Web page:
I’d love to support you in designing your new venture.  I know the challenges of starting a new business – I’ve been there. Simply contact me by clicking here to set up a complimentary consultation. I’m here to help you bring your hopes and dreams into reality!

Want to Start a Running Program? Here’s How!

With the arrival of spring, many people are retooling their exercise programs to include some outdoor time. And there is no better way to get exercise outdoors than to begin a running program.  We’ve already seen some of the benefits regular exercise can bring, including having a positive effect on mood, decreasing stress levels and, perhaps most importantly, exercise can significantly lower inflammation in your body as you age.

Moving your exercise program outside comes with its own set of benefits as well, including the positive effects sunlight has on your sleep-wake cycle, since natural sunlight is a powerful biological agent that assists in regulating your body’s internal clock and can help you consistently get a better night’s rest.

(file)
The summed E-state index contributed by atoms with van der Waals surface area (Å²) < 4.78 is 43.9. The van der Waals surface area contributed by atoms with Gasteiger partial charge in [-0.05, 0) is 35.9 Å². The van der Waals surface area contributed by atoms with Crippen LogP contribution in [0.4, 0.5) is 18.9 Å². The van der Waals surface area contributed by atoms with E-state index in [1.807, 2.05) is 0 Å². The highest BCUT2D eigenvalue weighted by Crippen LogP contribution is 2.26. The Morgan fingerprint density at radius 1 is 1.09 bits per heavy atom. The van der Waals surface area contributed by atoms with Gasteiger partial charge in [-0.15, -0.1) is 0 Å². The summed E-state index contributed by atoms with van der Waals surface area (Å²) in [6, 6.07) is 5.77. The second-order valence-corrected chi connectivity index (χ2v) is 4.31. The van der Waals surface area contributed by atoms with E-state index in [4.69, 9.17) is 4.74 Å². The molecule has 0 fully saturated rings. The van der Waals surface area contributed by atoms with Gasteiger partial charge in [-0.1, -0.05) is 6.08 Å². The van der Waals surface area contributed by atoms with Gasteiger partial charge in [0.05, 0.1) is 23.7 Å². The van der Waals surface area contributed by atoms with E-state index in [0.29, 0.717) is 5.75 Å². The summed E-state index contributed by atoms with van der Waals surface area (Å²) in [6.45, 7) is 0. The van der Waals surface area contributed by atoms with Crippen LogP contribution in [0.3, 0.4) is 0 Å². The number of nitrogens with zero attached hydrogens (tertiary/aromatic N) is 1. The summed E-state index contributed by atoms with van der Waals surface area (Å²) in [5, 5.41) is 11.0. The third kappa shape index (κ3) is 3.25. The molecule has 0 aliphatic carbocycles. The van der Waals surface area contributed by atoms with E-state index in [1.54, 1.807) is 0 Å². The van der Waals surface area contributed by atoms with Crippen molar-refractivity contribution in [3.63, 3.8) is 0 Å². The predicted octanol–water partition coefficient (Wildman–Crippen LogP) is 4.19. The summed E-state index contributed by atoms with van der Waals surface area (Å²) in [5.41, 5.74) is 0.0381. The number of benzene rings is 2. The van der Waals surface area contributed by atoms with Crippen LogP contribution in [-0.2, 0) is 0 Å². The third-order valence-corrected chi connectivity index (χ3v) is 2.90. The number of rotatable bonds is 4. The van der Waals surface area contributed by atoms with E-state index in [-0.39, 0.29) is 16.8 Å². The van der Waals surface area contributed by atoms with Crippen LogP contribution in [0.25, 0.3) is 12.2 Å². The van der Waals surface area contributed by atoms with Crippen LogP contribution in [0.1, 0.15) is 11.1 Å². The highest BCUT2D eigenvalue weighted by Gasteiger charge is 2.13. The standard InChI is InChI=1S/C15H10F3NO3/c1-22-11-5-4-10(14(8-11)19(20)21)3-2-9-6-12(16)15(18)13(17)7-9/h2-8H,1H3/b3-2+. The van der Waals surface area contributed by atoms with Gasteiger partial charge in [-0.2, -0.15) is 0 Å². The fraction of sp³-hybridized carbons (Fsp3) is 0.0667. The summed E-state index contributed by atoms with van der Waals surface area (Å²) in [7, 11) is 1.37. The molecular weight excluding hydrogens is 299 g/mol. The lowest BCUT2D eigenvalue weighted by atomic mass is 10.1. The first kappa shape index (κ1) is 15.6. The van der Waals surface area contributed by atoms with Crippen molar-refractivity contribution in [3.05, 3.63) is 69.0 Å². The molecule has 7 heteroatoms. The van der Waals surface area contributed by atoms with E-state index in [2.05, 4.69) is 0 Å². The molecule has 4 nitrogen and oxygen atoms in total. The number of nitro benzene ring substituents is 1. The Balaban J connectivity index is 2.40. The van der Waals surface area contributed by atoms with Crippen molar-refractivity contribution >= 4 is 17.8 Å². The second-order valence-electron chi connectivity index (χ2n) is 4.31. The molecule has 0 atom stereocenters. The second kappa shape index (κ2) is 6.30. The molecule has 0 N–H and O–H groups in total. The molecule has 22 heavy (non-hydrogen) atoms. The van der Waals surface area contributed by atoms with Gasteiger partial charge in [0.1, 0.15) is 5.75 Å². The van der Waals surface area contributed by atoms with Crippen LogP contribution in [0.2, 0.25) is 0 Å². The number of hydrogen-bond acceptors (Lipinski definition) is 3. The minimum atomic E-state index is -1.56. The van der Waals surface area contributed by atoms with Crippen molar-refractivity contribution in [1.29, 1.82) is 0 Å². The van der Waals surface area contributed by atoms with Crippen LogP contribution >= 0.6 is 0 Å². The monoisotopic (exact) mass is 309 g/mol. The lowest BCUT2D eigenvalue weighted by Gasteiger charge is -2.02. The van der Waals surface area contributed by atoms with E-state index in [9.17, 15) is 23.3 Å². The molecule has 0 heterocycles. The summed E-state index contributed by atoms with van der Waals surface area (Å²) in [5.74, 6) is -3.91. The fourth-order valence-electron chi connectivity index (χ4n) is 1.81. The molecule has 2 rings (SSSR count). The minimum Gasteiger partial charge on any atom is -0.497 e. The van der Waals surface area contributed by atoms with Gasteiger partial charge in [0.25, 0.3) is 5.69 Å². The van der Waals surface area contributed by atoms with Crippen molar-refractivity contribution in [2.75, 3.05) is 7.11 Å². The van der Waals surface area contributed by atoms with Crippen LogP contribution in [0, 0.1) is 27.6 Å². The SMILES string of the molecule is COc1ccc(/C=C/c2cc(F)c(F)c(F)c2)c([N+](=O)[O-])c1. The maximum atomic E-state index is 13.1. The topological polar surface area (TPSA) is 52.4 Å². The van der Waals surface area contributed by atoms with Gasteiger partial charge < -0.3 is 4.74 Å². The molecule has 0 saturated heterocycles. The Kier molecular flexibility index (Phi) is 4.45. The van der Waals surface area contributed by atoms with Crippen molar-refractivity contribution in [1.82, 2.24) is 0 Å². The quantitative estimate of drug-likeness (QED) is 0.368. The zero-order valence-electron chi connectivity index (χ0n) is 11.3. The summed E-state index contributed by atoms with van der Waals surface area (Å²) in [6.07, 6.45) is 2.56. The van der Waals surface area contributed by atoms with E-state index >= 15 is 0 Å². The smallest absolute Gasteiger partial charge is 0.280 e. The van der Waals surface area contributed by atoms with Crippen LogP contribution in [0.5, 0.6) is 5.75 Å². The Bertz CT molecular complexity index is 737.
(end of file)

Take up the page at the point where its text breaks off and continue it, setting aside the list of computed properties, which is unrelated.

When I talk about beginning a running program, I don’t want you to get the idea that I’m asking you to train for a marathon! I’m going to introduce you to a running program that takes only 20 minutes 3 or 4 times a week, and that has tremendous cardiovascular and fat burning benefits and is easy and enjoyable.

As always, just to be on the safe side, you should consult with your licensed healthcare provider prior to beginning any exercise program, especially a running program, as your heart is going to get a workout as well as your legs. And, no worries if you can’t imagine yourself running for even half a minute, much less twenty!

The key to success here is to begin very slowly. You’ll actually begin with relaxed walking alternating with fast walking and work up gradually to your 20 minute goal. Many beginning running programs will have you do some combination of running and walking for a total of 30 minutes each day over a period of about eight weeks and gradually increase the minutes you are running until you are running continuously for 30 minutes.

The problem I see with these programs is that they assume the same level of fitness of everyone who begins and this is simply unrealistic. There are some folks who can just take off and breeze through eight weeks, and others who can’t run at all on the first day. I would rather see you make a plan that works for you and your level of fitness.